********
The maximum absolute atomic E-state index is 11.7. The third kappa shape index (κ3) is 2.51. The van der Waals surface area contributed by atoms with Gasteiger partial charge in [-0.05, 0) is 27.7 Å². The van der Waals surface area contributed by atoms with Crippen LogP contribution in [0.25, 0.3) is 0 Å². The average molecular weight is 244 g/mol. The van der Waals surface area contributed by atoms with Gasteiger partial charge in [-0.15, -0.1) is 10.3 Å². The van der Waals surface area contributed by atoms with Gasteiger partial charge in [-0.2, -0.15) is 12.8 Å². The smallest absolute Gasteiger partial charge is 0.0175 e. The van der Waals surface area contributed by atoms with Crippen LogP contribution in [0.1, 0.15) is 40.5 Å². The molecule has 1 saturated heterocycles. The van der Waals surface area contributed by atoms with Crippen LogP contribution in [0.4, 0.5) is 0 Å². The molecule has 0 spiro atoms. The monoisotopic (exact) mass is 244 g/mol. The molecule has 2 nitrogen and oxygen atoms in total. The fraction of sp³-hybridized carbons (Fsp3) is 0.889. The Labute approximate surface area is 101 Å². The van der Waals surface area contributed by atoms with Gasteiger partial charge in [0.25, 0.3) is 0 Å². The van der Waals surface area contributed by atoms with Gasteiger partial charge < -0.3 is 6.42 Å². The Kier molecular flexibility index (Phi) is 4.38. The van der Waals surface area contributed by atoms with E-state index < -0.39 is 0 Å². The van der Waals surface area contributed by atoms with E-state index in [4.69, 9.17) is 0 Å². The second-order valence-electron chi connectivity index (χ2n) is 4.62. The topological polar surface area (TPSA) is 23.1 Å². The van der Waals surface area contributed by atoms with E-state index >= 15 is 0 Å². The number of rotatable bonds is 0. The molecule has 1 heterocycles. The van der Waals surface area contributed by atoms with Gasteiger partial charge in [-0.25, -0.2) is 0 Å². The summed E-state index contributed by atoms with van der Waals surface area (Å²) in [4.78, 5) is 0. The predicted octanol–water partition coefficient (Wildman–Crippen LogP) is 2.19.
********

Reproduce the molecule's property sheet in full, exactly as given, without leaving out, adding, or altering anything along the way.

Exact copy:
The maximum absolute atomic E-state index is 11.7. The third kappa shape index (κ3) is 2.51. The van der Waals surface area contributed by atoms with Gasteiger partial charge in [-0.05, 0) is 27.7 Å². The van der Waals surface area contributed by atoms with Crippen LogP contribution in [0.25, 0.3) is 0 Å². The average molecular weight is 244 g/mol. The van der Waals surface area contributed by atoms with Gasteiger partial charge in [-0.15, -0.1) is 10.3 Å². The van der Waals surface area contributed by atoms with Gasteiger partial charge in [-0.2, -0.15) is 12.8 Å². The smallest absolute Gasteiger partial charge is 0.0175 e. The van der Waals surface area contributed by atoms with Crippen LogP contribution in [0.1, 0.15) is 40.5 Å². The molecule has 1 saturated heterocycles. The van der Waals surface area contributed by atoms with Crippen LogP contribution in [0.4, 0.5) is 0 Å². The molecule has 0 spiro atoms. The monoisotopic (exact) mass is 244 g/mol. The molecule has 2 nitrogen and oxygen atoms in total. The fraction of sp³-hybridized carbons (Fsp3) is 0.889. The Labute approximate surface area is 101 Å². The van der Waals surface area contributed by atoms with Gasteiger partial charge in [0.25, 0.3) is 0 Å². The van der Waals surface area contributed by atoms with Gasteiger partial charge < -0.3 is 6.42 Å². The Kier molecular flexibility index (Phi) is 4.38. The van der Waals surface area contributed by atoms with E-state index < -0.39 is 0 Å². The van der Waals surface area contributed by atoms with E-state index in [4.69, 9.17) is 0 Å². The second-order valence-electron chi connectivity index (χ2n) is 4.62. The topological polar surface area (TPSA) is 23.1 Å². The van der Waals surface area contributed by atoms with E-state index >= 15 is 0 Å². The number of rotatable bonds is 0. The molecule has 1 heterocycles. The van der Waals surface area contributed by atoms with Gasteiger partial charge in [-0.25, -0.2) is 0 Å². The summed E-state index contributed by atoms with van der Waals surface area (Å²) in [4.78, 5) is 0. The predicted octanol–water partition coefficient (Wildman–Crippen LogP) is 2.19.